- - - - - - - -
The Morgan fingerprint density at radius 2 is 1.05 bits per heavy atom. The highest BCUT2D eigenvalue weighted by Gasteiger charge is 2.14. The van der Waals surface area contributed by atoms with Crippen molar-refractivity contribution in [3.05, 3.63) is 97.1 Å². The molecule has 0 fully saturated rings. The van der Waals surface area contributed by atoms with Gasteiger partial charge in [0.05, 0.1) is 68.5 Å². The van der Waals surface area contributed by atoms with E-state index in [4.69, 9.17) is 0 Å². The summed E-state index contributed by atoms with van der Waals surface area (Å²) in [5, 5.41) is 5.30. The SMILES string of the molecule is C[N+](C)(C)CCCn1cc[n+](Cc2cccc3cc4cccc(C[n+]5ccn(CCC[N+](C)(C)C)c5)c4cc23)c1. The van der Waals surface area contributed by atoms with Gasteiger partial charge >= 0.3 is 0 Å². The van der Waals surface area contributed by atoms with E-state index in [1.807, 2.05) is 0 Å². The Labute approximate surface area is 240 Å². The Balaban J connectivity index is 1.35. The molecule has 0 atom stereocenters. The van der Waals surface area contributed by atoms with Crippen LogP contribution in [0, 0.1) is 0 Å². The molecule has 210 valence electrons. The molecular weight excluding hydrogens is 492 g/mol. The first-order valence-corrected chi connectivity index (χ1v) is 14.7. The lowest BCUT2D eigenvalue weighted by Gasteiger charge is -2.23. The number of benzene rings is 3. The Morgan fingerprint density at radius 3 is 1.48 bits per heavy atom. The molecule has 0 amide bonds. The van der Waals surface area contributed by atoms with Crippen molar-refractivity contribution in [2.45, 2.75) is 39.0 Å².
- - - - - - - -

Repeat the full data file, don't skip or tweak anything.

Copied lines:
The Morgan fingerprint density at radius 2 is 1.05 bits per heavy atom. The highest BCUT2D eigenvalue weighted by Gasteiger charge is 2.14. The van der Waals surface area contributed by atoms with Crippen molar-refractivity contribution in [3.05, 3.63) is 97.1 Å². The molecule has 0 fully saturated rings. The van der Waals surface area contributed by atoms with Gasteiger partial charge in [0.05, 0.1) is 68.5 Å². The van der Waals surface area contributed by atoms with E-state index in [4.69, 9.17) is 0 Å². The summed E-state index contributed by atoms with van der Waals surface area (Å²) in [5, 5.41) is 5.30. The SMILES string of the molecule is C[N+](C)(C)CCCn1cc[n+](Cc2cccc3cc4cccc(C[n+]5ccn(CCC[N+](C)(C)C)c5)c4cc23)c1. The van der Waals surface area contributed by atoms with Gasteiger partial charge >= 0.3 is 0 Å². The van der Waals surface area contributed by atoms with E-state index in [1.807, 2.05) is 0 Å². The Labute approximate surface area is 240 Å². The Balaban J connectivity index is 1.35. The molecule has 0 atom stereocenters. The van der Waals surface area contributed by atoms with Crippen LogP contribution in [0, 0.1) is 0 Å². The molecule has 210 valence electrons. The molecular weight excluding hydrogens is 492 g/mol. The first-order valence-corrected chi connectivity index (χ1v) is 14.7. The lowest BCUT2D eigenvalue weighted by Gasteiger charge is -2.23. The number of benzene rings is 3. The Morgan fingerprint density at radius 3 is 1.48 bits per heavy atom. The molecule has 0 amide bonds. The van der Waals surface area contributed by atoms with Crippen molar-refractivity contribution in [2.45, 2.75) is 39.0 Å².